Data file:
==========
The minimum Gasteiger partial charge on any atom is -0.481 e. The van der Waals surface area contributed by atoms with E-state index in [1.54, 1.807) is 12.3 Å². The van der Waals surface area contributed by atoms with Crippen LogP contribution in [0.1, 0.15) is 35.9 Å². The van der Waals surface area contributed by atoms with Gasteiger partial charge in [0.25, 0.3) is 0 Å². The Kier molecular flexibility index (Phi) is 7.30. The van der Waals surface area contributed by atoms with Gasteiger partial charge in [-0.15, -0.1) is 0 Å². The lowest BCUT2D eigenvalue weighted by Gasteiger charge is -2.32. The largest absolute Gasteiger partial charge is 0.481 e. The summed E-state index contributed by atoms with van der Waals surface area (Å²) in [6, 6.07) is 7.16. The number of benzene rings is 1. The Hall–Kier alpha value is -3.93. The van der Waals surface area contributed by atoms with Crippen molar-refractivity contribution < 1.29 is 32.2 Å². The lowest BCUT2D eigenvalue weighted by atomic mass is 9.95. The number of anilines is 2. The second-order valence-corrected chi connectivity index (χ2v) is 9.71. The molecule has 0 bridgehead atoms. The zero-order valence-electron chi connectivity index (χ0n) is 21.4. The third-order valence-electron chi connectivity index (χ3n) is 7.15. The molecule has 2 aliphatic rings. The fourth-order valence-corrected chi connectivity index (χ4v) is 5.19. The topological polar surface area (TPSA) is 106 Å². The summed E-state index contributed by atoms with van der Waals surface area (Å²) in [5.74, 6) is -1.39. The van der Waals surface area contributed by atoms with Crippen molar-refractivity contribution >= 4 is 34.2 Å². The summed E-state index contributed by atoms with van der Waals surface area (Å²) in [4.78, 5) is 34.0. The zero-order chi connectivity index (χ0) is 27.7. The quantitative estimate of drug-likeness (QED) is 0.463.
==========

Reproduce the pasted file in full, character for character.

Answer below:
The minimum Gasteiger partial charge on any atom is -0.481 e. The van der Waals surface area contributed by atoms with E-state index in [1.54, 1.807) is 12.3 Å². The van der Waals surface area contributed by atoms with Crippen LogP contribution in [0.1, 0.15) is 35.9 Å². The van der Waals surface area contributed by atoms with Gasteiger partial charge in [0.25, 0.3) is 0 Å². The Kier molecular flexibility index (Phi) is 7.30. The van der Waals surface area contributed by atoms with Gasteiger partial charge in [-0.15, -0.1) is 0 Å². The lowest BCUT2D eigenvalue weighted by Gasteiger charge is -2.32. The largest absolute Gasteiger partial charge is 0.481 e. The summed E-state index contributed by atoms with van der Waals surface area (Å²) in [6, 6.07) is 7.16. The number of benzene rings is 1. The Hall–Kier alpha value is -3.93. The van der Waals surface area contributed by atoms with Crippen molar-refractivity contribution < 1.29 is 32.2 Å². The lowest BCUT2D eigenvalue weighted by atomic mass is 9.95. The number of anilines is 2. The second-order valence-corrected chi connectivity index (χ2v) is 9.71. The molecule has 0 bridgehead atoms. The zero-order valence-electron chi connectivity index (χ0n) is 21.4. The third-order valence-electron chi connectivity index (χ3n) is 7.15. The molecule has 2 aliphatic rings. The fourth-order valence-corrected chi connectivity index (χ4v) is 5.19. The topological polar surface area (TPSA) is 106 Å². The summed E-state index contributed by atoms with van der Waals surface area (Å²) in [5.74, 6) is -1.39. The van der Waals surface area contributed by atoms with Crippen molar-refractivity contribution >= 4 is 34.2 Å². The summed E-state index contributed by atoms with van der Waals surface area (Å²) in [4.78, 5) is 34.0. The zero-order chi connectivity index (χ0) is 27.7. The quantitative estimate of drug-likeness (QED) is 0.463.